How to Care for Mums
I want to plant some around my garden. During the spring my yard is very wet. We have to wear boots around our yard because of all the standing water. Our garden is at the highest point in our yard and I plan to build up the area around our garden fence to plant them. Will this work? Will they survive? The rest of the year our yard is fine, it’s just spring when everything is swampy.
Anything that you can do to provide good drainage will help chrysanthemums to survive. Some root rot diseases will spread by splashing water, so try to have your mums away from puddles if you can. Building up the soil in the area where you’d like to plant can definitely help. Or, you might plant them in containers or raised beds, to get them off any saturated ground. Improving soil drainage by mixing in lots of organic matter might help as well. Also provide good air circulation (such as not too close to other plants, plant in a sunny spot), to help dry leaves during the day and deter disease. Hope this helps!
I was given a potted mum five years ago and have kept it blooming every year by "winterizing" it. I cover it with the cut dried up flowers and stems of the plant, add some leaves, cover with chicken wire (to keep all in place) weighted down with bricks. This spring, I was able to divide the plant into three and all three did well. I'm in zone 5, and some of our winters are brutal with cold and wind. This winter is forecast to be even worse, so time will tell how my mums survive it.
Potted mums purchased in autumn will often overwinter with little effort, at least mine do. I do repot them when I bring them home, however. Most people leave them in their plastic tubs and simply dispose of them after bloom. I look forward to a few hours in the cool garage in fall, potting up the new mums - there's always a new color that catches my eye, too. Standard, inexpensive potting soil, no need for fertilizer. I only buy mums that are just starting to bloom or have only buds - obviously, they last longer. When they are done blooming and repeated nightly frosts are likely, I take them into the garage: detached, unheated. I let the greenery fade a little, then I cut them down. There is always new green hidden at the base of the plant. The article suggests leaving the greenery and giving some water overwinter - I may try that on a few as an experiment this year, but previously I have not watered or left green. In spring, around mid-April, I just set them outside, give them a drink and wait. Within 2 weeks they are greening up again. Once in a while one might not return, but usually they all do if they are a single season old. I've had many, many that return for a third year! I know this is not supposed to happen, but it does! Now, they take all summer to keep growing and get buds. Mine from last year are just starting to flower now - some need another couple weeks. They usually double in size, too. It's fun remembering the colors I have as they open. A few big pots of greenery all summer are nice to place strategically around and I also like to keep a big grouping of them all together in another area, then bring them out front as they flower. Of course this will tie up your pots for a couple years but I have plenty of pots now. I still buy new mums yearly to replace the ones that won't make after a second or third bloom, so the pots get rotated. Give it a try, even with a few, just to see what happens!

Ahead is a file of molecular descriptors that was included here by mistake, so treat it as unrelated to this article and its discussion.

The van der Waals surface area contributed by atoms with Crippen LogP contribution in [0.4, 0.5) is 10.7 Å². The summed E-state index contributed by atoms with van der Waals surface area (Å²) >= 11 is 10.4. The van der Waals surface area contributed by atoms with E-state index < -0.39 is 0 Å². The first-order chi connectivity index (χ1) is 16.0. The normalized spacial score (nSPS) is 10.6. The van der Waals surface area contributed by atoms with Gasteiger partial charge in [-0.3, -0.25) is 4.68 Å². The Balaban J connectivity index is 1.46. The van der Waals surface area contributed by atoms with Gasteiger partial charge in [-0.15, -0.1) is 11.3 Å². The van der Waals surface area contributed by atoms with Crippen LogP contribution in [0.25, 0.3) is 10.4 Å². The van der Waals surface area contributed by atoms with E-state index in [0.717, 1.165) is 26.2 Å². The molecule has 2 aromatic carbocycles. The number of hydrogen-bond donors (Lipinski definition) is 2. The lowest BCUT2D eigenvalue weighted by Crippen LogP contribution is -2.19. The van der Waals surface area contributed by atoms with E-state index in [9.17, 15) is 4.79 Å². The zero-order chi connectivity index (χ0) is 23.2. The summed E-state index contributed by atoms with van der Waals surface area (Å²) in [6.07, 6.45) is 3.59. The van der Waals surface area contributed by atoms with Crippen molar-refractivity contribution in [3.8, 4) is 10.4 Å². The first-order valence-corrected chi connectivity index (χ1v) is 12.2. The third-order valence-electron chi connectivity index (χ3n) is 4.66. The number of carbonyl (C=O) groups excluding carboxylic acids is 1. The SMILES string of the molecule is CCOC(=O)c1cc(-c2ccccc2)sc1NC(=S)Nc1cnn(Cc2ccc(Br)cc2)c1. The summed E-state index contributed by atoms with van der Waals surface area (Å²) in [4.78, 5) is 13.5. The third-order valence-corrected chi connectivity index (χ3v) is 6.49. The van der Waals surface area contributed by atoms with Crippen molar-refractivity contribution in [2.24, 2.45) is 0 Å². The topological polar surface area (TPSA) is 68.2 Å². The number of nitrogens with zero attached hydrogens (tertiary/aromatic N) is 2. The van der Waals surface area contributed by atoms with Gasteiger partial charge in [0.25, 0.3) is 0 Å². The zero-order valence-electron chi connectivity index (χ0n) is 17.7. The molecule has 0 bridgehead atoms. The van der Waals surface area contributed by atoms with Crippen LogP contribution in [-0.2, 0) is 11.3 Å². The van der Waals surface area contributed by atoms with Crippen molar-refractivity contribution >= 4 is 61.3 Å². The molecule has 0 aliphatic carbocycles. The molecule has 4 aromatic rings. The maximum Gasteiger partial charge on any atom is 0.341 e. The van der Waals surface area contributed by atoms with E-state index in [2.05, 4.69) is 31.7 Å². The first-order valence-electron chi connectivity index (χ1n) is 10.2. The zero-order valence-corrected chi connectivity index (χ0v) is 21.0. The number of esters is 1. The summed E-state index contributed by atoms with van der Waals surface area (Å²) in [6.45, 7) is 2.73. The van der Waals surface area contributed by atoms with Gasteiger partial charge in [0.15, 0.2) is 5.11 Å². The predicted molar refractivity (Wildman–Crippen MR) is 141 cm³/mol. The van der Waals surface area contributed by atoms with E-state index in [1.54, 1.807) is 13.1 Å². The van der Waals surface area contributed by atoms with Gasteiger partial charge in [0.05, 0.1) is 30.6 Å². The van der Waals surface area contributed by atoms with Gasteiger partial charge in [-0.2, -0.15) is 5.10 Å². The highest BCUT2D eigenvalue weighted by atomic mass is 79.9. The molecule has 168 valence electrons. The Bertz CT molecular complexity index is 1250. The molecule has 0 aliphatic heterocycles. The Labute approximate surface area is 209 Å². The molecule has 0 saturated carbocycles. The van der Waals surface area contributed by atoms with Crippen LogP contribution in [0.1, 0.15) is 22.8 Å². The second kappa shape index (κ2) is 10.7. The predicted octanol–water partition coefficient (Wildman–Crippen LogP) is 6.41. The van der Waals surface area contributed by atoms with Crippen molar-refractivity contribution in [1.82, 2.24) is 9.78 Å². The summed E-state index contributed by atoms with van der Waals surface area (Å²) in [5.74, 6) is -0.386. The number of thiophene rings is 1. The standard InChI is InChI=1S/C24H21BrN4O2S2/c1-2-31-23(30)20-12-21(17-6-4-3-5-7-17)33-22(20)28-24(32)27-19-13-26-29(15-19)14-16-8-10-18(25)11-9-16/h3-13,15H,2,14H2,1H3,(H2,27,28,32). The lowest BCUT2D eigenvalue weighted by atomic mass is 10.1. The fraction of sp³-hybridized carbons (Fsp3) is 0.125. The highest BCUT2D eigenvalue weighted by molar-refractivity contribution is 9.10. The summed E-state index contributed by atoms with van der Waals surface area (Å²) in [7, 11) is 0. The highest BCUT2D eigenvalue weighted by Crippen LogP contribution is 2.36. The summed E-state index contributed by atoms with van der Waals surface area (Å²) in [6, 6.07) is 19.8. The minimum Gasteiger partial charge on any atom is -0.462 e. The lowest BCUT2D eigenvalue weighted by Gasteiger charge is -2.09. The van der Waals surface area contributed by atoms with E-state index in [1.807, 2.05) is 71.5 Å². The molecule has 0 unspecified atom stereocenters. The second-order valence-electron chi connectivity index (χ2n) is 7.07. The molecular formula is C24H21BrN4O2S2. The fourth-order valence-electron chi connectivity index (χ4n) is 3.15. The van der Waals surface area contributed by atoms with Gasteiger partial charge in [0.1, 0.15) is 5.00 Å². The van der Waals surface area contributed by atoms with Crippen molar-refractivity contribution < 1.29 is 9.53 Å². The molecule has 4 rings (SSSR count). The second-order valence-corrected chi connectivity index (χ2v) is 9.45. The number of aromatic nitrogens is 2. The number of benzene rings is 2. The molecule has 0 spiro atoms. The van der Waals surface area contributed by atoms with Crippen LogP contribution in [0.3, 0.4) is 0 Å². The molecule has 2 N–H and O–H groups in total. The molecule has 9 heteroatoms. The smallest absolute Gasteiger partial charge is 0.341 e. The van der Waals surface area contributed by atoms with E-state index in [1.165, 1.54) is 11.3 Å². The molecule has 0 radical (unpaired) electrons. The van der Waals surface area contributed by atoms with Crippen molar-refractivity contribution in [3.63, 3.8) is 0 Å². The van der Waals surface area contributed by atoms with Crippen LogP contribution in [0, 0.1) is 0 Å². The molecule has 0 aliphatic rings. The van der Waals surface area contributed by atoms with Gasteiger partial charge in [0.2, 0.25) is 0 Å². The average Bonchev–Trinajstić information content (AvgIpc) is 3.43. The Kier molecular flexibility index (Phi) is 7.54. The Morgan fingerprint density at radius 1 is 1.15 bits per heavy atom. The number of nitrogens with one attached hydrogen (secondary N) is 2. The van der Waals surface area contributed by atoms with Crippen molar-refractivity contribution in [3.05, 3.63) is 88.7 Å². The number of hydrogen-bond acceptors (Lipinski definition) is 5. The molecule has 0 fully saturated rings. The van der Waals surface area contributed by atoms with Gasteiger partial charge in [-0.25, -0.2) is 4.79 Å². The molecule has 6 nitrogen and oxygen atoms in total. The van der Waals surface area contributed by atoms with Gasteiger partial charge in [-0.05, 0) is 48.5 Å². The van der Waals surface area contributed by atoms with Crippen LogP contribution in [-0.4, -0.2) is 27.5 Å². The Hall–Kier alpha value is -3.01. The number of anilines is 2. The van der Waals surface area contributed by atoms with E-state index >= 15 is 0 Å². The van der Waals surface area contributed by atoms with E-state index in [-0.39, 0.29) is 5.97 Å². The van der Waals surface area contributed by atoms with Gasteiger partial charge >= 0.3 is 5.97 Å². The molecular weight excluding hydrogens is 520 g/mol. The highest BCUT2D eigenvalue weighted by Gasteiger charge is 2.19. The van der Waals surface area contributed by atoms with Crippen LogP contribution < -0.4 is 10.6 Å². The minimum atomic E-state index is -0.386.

I am for sure not a green thumb, I got three mums last year had them in my garage. Hoping to utilize what you had stated, and hope for mine to come back this year.
I did the same exact thing one year. I planted potted mums from the supermarket along the border of the garden not expecting them to survive the winter but they did. They survived for 3 years until we had a very wet winter which killed them.
I'm not a gardener. I had a plant that I planted last fall, after the blooms were gone. I summer in PA, and when I returned here, the plant had survived the winter, and grown to about two feet. Should I cut it back? Do you think it will bloom again?
I do enjoy the article on each flower you select to give us information about. I too copy and put in a binder for reference later; I also do a copy for my 94 year old gardener who still gardens in pots but has extended beds around her house being kept up by her gardeners. Thank you for each day’s write-up. I look forward to my Almanac email each day while I drink my coffee. A request; could you please do an article on the Tuberoses? Thank you.
Love these and have a file just for Farmers Almanac info on my computer for quick reference. Grew up with vegetable and fruit trees and flowers but can always find more info that I use. Thanks.